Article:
• Production of male hormones : Certain ovarian tumours can produce male hormones and can cause amenorrhoea.

  • Polycystic Ovarian Syndrome: Also called the Stein-Leventhal Syndrome, the chief complaint of the patient in this condition may be absent or irregular periods or very decreased flow of blood during her periods. Infertility or subfertility may also be the presenting complaint. Failure of ovulation because of the thick cortex of the ovary is believed to be the main cause of loss or irregularity of periods. Read more...

    E. Uterine Causes

  • Congenital absence of uterus

  • Surgical removal of the uterus.

  • Damage after radiotherapy.

  • Asherman's Syndrome: Too heavy curettage after D&C or abortion can cause the two walls of the uterus to get damaged with formation of scar tissue. Growth of the endometrium is thus prevented, causng loss of periods or amenorrhea. Read more...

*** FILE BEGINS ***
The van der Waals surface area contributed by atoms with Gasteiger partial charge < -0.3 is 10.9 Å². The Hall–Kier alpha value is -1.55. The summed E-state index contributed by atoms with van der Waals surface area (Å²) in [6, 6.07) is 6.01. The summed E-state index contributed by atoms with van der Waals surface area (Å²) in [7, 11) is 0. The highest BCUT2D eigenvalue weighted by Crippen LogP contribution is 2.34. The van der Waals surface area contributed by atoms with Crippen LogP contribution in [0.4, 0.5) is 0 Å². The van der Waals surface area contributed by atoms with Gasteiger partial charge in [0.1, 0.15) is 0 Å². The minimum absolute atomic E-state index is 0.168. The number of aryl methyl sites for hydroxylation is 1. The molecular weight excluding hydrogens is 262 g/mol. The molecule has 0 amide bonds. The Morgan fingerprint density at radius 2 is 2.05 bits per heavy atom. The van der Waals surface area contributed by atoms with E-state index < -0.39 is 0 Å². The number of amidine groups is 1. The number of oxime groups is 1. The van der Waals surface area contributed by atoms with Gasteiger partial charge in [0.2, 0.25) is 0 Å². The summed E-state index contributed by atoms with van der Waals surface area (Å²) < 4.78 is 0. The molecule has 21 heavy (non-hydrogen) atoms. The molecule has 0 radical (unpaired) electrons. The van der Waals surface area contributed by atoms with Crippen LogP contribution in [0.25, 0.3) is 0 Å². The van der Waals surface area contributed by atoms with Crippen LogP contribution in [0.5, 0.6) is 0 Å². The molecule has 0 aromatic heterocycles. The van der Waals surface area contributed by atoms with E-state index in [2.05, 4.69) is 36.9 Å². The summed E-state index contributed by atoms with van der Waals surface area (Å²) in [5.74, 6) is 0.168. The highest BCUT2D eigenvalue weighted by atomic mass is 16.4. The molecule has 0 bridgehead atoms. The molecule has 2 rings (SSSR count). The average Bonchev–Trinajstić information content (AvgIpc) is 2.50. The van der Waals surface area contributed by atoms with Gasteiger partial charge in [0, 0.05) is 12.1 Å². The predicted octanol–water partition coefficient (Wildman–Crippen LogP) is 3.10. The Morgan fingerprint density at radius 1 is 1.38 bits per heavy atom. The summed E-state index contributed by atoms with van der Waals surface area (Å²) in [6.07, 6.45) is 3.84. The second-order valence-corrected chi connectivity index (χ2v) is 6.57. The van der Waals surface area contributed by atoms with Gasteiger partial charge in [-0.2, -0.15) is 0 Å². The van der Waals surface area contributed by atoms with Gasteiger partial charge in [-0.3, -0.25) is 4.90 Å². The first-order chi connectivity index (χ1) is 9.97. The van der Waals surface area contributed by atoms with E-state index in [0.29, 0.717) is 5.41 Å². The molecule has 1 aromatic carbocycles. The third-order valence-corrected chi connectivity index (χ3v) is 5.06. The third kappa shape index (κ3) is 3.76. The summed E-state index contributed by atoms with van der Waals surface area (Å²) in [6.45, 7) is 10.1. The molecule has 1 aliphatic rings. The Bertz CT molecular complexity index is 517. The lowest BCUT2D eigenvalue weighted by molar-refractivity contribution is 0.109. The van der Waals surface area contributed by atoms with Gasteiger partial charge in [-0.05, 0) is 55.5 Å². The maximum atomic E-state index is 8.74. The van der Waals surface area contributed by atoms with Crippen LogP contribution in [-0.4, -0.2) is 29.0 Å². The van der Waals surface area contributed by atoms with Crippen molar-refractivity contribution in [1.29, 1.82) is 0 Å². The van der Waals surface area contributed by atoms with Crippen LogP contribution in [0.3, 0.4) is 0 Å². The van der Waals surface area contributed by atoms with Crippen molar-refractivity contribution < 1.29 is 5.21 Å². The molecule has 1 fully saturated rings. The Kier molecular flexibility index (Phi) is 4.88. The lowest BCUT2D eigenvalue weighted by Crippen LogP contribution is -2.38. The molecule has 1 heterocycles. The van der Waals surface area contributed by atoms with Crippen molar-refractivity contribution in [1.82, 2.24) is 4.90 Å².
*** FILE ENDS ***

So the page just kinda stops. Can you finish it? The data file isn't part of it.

F. Other Causes

  • Thyroid : Both hypofunction and hyperfunction of the thyroid can cause loss of periods.

  • Pancreas : Diabetes mellitus can cause amenorrhoea, especially if the disease starts in childhood.

  • Adrenal Cortex : Tumours or hyperplasia of the adrenal cortex can cause amenorrhoea.

  • Chronic diseases : Most chronic diseases can cause amenorrhoea.

    Of these, tuberculosis is the most important as the tuberculous toxins appear to have a special affinity for the ovary and the uterine endometrium.

  • Nutritional Causes : Severe starvation as seen in malabsorption syndromes and during war and famine can cause loss of periods. On the other hand, severe obesity due to overeating or any other cause can also cause amenorrhoea.

  • Environment : Sudden change in the environment as in change of residence or in occupation can cause amenorrhoea. Stress during examination can also cause loss of menses.

  • Severe exercise : as in long distance running can cause amenorrhoea.

    Also Read-